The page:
Consider a sensor that is measuring physical parameters like temperature, pressure, or velocity. This sensor introduces perturbations and noise and, hence, one key-problem is the optimal inference of parameter $\boldsymbol{x}$ using measurement  $\boldsymbol{y}$ from the sensor.  Such inference of parameters is used in many research areas like telecommunications, finances, medizine, or social science.  When we speak about inference we have to ask: What is optimal inference? Which criterion shall we use? A natural criterion is the inference error. But how shall the error be defined? In the sequel, I address these main questions and hope to give a good overview. 

Performance Bounds for Bayesian Estimators: Cramer-Rao Bounds and Weiss-Weinstein Bounds

Bayesian performance bounds are supposed to benchmark Bayesian estimators and detectors, which infer random parameters of interest from noisy measurements. These parameters are usually physical values as temperature, position, etc. 

Consider a measurement model 

\[\boldsymbol{y} = C(\boldsymbol{x})~,\]

where a sensor modeled by a probabilistic mapping $C$ measures a random parameter vector  $\boldsymbol{x}$. An vector-valued estimator  $\hat{\boldsymbol{x}}(\boldsymbol{y})$ infers the parameter vector using random measurements $\boldsymbol{y}$. A simple example adds noise to the paramter, i.e.

\[\boldsymbol{y} = \boldsymbol{x} + \boldsymbol{v}~,\]

where the random vector $\boldsymbol{v}$ models measurement noise. 

A performance bound [VB07] is a lower bound on the mean-square-error matrix $\mathrm{E}(\tilde{\boldsymbol{x}}\tilde{\boldsymbol{x}}^{\mathrm{T}})$ for the estimation error $\tilde{\boldsymbol{x}} = \hat{\boldsymbol{x}}(\boldsymbol{y}) - \boldsymbol{x}$ of any Bayesian estimator. This "any" is in contrast to the traditional frequentist Cramer-Rao bound. 

A popular performance bound is the van-Tree-Cramer-Rao (Bayesian Cramer-Rao) bound which is the Bayesian version of the traditional Cramer-Rao bound. It is a relative of the family of Weiss-Weinstein bounds, which in turn is a subclass of the family of Bayesian lower bounds. With these bounds it is possible to compare different Bayesian estimators. Note that $\tilde{\boldsymbol{x}}\tilde{\boldsymbol{x}}^{\mathrm{T}}$ is the square-error loss  that provides the minimum-mean-square-error (MMSE) estimator. Hence, all other Bayesian estimators are worse with respect to  loss $\tilde{\boldsymbol{x}}\tilde{\boldsymbol{x}}^{\mathrm{T}}$ than the MMSE estimator (cf. Algebraic vs. Frequentist vs. Bayesian Inference).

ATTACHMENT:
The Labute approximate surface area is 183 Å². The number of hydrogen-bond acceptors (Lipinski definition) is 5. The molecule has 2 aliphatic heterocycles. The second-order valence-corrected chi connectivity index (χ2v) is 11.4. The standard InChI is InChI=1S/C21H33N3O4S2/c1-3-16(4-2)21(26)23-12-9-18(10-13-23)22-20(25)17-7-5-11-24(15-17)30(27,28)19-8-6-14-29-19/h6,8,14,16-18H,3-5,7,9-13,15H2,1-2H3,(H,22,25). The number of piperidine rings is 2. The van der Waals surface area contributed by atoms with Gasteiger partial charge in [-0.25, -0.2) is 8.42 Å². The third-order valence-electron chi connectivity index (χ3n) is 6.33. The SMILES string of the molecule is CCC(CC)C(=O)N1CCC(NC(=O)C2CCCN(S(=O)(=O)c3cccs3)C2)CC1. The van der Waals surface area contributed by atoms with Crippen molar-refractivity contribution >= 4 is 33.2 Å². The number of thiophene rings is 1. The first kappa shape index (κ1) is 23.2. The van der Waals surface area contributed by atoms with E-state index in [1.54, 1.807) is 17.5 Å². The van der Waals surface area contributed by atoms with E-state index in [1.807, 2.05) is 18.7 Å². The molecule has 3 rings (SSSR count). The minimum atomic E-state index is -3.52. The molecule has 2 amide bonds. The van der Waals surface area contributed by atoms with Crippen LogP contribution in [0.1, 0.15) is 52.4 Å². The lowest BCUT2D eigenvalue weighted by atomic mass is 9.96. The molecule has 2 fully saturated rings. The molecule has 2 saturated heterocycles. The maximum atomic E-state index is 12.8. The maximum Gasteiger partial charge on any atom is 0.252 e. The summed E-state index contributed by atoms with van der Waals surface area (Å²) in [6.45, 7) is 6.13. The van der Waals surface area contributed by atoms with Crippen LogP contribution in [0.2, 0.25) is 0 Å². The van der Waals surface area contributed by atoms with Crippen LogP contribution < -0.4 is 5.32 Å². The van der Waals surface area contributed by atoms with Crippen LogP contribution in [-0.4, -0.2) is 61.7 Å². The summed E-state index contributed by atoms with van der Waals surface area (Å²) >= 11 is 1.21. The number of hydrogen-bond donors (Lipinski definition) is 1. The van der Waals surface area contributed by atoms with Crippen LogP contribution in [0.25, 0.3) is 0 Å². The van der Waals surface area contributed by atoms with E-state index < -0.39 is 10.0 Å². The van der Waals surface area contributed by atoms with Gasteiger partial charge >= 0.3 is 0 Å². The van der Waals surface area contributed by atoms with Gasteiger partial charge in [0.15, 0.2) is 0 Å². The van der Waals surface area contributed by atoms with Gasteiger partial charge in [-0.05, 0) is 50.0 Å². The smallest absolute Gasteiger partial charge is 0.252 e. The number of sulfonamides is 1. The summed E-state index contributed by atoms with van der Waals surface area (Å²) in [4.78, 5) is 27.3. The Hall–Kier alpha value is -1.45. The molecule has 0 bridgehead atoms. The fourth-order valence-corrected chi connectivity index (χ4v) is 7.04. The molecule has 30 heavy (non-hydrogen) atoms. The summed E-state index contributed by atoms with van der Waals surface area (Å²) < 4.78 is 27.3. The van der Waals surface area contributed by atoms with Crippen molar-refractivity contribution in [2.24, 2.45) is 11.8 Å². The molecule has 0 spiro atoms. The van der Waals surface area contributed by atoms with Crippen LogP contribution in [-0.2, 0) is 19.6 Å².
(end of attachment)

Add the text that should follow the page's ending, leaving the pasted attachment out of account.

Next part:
Sequential Weiss-Weinstein Bounds

Sequential Bayesian estimation and detection [VB07] inferes temporal evolving states in contrast to non-evolving parameters. The sequential Weiss-Weinstein bound is a lower bound on the mean-square-error matrix of any Bayesian estimator. This article is based on  Bayesian Cramer-Rao Bounds and Weiss-Weinstein Bounds about non-sequential Bayesian inference and performance bounds. Note that here only a short overview is possible and hence I neglect many details that can be found in one of the references. 

Letters using LaTeX

Writing letters in LaTeX is very easy and fast after creating your own template. That's because you have only to change the address of the recipient, and the text. In other words: You won't have to modify the layout. Of course, you can do the same in MS/Libre Office as well. But then it is still not typeset. And: you won't have foldmarks and benefits of window envelopes. ;-)

Rules for Good Graphics and Writings

For a reader, informative, concise, and good structured articles and figures (graphics) are very important. In this article I briefly introduce some resources on the web. You are welcome to point me to other web sites. Altough some links are originally related to typesetting in LaTeX, the rules and hints are much more general.